For information

Tax deductions and allowances (i.e. capital allowances, writing-down allowances and investment allowances) are no longer given on expenditure funded by capital grants from the Government or Statutory Boards that are approved on or after 1 Jan 2021. For expenditure that is partially funded by capital grants, tax deductions and allowances are only allowed on the net amount.

List of Grants/ Payouts

The list of grants below is not intended to be exhaustive. Learn more about other types of grants available at Enterprise Singapore's website.

For the taxability of COVID-19-related payouts (e.g. Jobs Support Scheme (JSS)), refer to Income Tax Treatment of COVID-19-Related Payouts to Businesses and Individuals (PDF, 108KB).

Grant/ PayoutAdministering AgencyPurpose of Grant/ PayoutTax Treatment of Grant/ Payout
Enterprise Development Grant ESG To support companies with projects that help them upgrade, innovate or venture overseas

Taxable, unless the grant is awarded by ESG for the following categories:

  1. Automation
  2. Product development
  3. Mergers and acquisitions
  4. Overseas marketing presence
  5. Pilot project and test bedding

Government-Paid Leave Schemes

  • Adoption Leave for Mothers (AL)
  • Government-Paid Childcare Leave (GPCL) and Extended Childcare Leave (ECL)
  • Government-Paid Maternity Leave (GPML)
  • Government-Paid Paternity Leave (GPPL)
  • Government-Paid Shared Parental Leave (SPL)
MSFTo defray companies' operating costs Taxable as the payout is revenue in nature
iSPRINTIMDA To support SME's use of technology to boost SME's productivity and growth Taxable as the grant is revenue in nature
Productivity and Innovation Credit (PIC) Cash Payout
(This scheme has expired after the Year of Assessment (YA) 2018.)
IRAS To encourage companies to undertake improvements in productivity and innovation Not taxable as the payout received is an outcome arising from the conversion of tax benefits (i.e. 400% tax deductions/ allowances) into cash
SkillsFuture Enterprise CreditESG To defray companies' operating costs Taxable as the payout is revenue in nature
SME Go Digital ProgrammeIMDA To help SMEs use digital technologies, build strong digital capabilities and participate in the Digital Economy Not taxable as the payout is capital in nature
Special Employment CreditCPF Board To defray companies' operating costs Taxable as the payout is revenue in nature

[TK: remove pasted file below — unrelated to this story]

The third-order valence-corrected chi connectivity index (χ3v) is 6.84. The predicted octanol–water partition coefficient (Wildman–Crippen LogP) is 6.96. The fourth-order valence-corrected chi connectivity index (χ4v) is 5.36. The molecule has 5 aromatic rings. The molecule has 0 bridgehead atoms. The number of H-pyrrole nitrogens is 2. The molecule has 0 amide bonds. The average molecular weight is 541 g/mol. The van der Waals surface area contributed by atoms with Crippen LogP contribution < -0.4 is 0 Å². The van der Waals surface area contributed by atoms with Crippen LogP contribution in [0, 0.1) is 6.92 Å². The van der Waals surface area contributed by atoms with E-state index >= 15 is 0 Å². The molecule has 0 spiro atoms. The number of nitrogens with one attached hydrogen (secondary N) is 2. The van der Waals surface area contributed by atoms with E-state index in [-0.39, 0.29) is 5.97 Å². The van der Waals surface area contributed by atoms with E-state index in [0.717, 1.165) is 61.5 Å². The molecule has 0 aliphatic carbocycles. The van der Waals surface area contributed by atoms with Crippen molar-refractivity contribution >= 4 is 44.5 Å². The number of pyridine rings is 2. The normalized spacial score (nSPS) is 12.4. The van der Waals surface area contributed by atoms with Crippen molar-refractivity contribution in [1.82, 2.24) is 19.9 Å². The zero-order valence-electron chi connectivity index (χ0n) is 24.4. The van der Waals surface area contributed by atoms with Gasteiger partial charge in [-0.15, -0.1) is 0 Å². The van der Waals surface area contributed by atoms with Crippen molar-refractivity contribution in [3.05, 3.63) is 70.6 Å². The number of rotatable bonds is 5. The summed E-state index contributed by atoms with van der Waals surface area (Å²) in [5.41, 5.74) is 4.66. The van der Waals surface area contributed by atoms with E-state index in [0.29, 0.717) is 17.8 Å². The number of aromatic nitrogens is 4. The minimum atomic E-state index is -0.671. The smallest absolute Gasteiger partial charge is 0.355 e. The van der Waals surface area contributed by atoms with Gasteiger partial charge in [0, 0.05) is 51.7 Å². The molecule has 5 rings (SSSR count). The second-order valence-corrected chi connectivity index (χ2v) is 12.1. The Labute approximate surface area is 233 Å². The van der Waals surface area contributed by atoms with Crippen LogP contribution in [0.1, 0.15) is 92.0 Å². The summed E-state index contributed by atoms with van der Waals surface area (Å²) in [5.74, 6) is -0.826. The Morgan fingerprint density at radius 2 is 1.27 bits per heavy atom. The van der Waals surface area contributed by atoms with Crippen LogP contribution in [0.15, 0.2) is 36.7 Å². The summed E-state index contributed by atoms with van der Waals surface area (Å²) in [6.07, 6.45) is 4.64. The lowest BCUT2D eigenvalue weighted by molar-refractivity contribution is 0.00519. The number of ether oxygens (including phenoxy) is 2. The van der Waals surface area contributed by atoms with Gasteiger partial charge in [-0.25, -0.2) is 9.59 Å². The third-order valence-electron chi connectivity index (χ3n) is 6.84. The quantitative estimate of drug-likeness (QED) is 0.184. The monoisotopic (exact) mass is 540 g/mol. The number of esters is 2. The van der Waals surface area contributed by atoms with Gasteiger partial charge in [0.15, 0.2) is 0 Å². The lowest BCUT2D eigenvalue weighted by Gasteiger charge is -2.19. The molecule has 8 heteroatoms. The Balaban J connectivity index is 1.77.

Temporary Employment Credit MOM Employment credit given to help employers cope with higher wage costs arising from CPF changes taking place in 2015 and 2016 (i.e. increases in CPF contribution rates to the Medisave Account, CPF salary ceiling and employer CPF contribution rates for older workers) Taxable as the payout is revenue in nature
Wage CreditIRAS To help companies that may face rising wage costs in a tight labour market Taxable as the payout is revenue in nature

Tax Treatment of Digital Tokens

Businesses that choose to accept digital tokens such as Bitcoins for their remuneration or revenue or that trade in digital tokens are subject to normal income tax rules.

Digital Tokens Received as Payment

Businesses that choose to accept digital tokens such as Bitcoins for their remuneration or revenue are subject to normal income tax rules. They are taxed on the income derived from or received in Singapore. Tax deductions are allowed, where permissible, under our tax laws.

Generally, these businesses should record the sale based on the open market value of the goods or services in Singapore dollars. The same applies for businesses which pay for goods or services using digital tokens.

If the open market value of the goods or services that would have otherwise been exchanged in Singapore dollars cannot be determined (e.g. the good or service is only traded with digital tokens), the digital token exchange rate at the point of the transaction may be used.

Learn more about the tax treatment of digital tokens received as payment (PDF, 236KB).

Buying and Selling Digital Tokens

Businesses that buy and sell digital tokens in the ordinary course of their business are taxed on the profit derived from trading in the digital token. Profits derived by businesses which mine and trade digital tokens in exchange for money are also subject to tax.

Businesses that buy digital tokens for long-term investment purposes may enjoy capital gains from the disposal of these digital tokens. However, as there are no capital gains taxes in Singapore, such gains are not subject to tax.

Whether gains from the disposal of digital tokens are trading or capital gains depends on the facts and circumstances of each case. Factors such as purpose, frequency of transactions, and holding periods are considered when determining if such gains are taxable.

Learn more about the tax treatment of digital tokens (PDF, 236KB).